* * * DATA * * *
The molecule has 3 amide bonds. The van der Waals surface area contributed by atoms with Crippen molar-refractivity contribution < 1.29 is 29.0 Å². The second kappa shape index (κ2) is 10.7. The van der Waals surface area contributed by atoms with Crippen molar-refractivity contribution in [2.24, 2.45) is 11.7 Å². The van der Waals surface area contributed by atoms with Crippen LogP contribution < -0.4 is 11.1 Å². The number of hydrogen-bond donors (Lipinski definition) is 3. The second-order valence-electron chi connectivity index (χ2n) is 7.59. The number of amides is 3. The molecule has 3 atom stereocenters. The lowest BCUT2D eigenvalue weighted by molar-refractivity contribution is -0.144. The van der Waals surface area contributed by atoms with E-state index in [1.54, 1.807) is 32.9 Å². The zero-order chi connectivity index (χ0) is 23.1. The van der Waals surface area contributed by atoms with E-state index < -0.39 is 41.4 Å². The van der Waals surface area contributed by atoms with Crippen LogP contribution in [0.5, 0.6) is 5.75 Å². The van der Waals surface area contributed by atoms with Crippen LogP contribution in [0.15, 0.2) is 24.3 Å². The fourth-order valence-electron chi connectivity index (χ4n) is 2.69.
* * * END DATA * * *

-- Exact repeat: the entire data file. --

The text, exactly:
The molecule has 3 amide bonds. The van der Waals surface area contributed by atoms with Crippen molar-refractivity contribution < 1.29 is 29.0 Å². The second kappa shape index (κ2) is 10.7. The van der Waals surface area contributed by atoms with Crippen molar-refractivity contribution in [2.24, 2.45) is 11.7 Å². The van der Waals surface area contributed by atoms with Crippen LogP contribution < -0.4 is 11.1 Å². The number of hydrogen-bond donors (Lipinski definition) is 3. The second-order valence-electron chi connectivity index (χ2n) is 7.59. The number of amides is 3. The molecule has 3 atom stereocenters. The lowest BCUT2D eigenvalue weighted by molar-refractivity contribution is -0.144. The van der Waals surface area contributed by atoms with E-state index in [1.54, 1.807) is 32.9 Å². The zero-order chi connectivity index (χ0) is 23.1. The van der Waals surface area contributed by atoms with E-state index < -0.39 is 41.4 Å². The van der Waals surface area contributed by atoms with Crippen LogP contribution in [0.5, 0.6) is 5.75 Å². The van der Waals surface area contributed by atoms with Crippen LogP contribution in [0.15, 0.2) is 24.3 Å². The fourth-order valence-electron chi connectivity index (χ4n) is 2.69.